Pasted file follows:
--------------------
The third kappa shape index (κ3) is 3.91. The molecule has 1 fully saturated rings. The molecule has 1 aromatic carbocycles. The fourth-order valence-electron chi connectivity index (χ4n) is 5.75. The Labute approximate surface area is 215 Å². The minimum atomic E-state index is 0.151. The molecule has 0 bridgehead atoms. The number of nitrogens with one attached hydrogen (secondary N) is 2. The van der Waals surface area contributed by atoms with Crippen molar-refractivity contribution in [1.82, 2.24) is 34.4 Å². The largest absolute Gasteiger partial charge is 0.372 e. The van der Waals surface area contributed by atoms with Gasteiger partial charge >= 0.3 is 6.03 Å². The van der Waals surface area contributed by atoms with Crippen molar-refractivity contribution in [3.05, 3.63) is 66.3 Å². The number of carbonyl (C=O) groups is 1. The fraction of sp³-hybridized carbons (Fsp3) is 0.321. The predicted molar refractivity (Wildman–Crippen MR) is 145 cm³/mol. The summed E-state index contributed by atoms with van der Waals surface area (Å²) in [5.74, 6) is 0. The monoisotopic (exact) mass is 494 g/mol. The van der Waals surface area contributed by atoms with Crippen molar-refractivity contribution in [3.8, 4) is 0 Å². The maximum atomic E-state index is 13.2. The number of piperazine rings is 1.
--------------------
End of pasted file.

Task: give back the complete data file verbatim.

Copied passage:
The third kappa shape index (κ3) is 3.91. The molecule has 1 fully saturated rings. The molecule has 1 aromatic carbocycles. The fourth-order valence-electron chi connectivity index (χ4n) is 5.75. The Labute approximate surface area is 215 Å². The minimum atomic E-state index is 0.151. The molecule has 0 bridgehead atoms. The number of nitrogens with one attached hydrogen (secondary N) is 2. The van der Waals surface area contributed by atoms with Crippen molar-refractivity contribution in [1.82, 2.24) is 34.4 Å². The largest absolute Gasteiger partial charge is 0.372 e. The van der Waals surface area contributed by atoms with Gasteiger partial charge >= 0.3 is 6.03 Å². The van der Waals surface area contributed by atoms with Crippen molar-refractivity contribution in [3.05, 3.63) is 66.3 Å². The number of carbonyl (C=O) groups is 1. The fraction of sp³-hybridized carbons (Fsp3) is 0.321. The predicted molar refractivity (Wildman–Crippen MR) is 145 cm³/mol. The summed E-state index contributed by atoms with van der Waals surface area (Å²) in [5.74, 6) is 0. The monoisotopic (exact) mass is 494 g/mol. The van der Waals surface area contributed by atoms with Crippen molar-refractivity contribution in [3.8, 4) is 0 Å². The maximum atomic E-state index is 13.2. The number of piperazine rings is 1.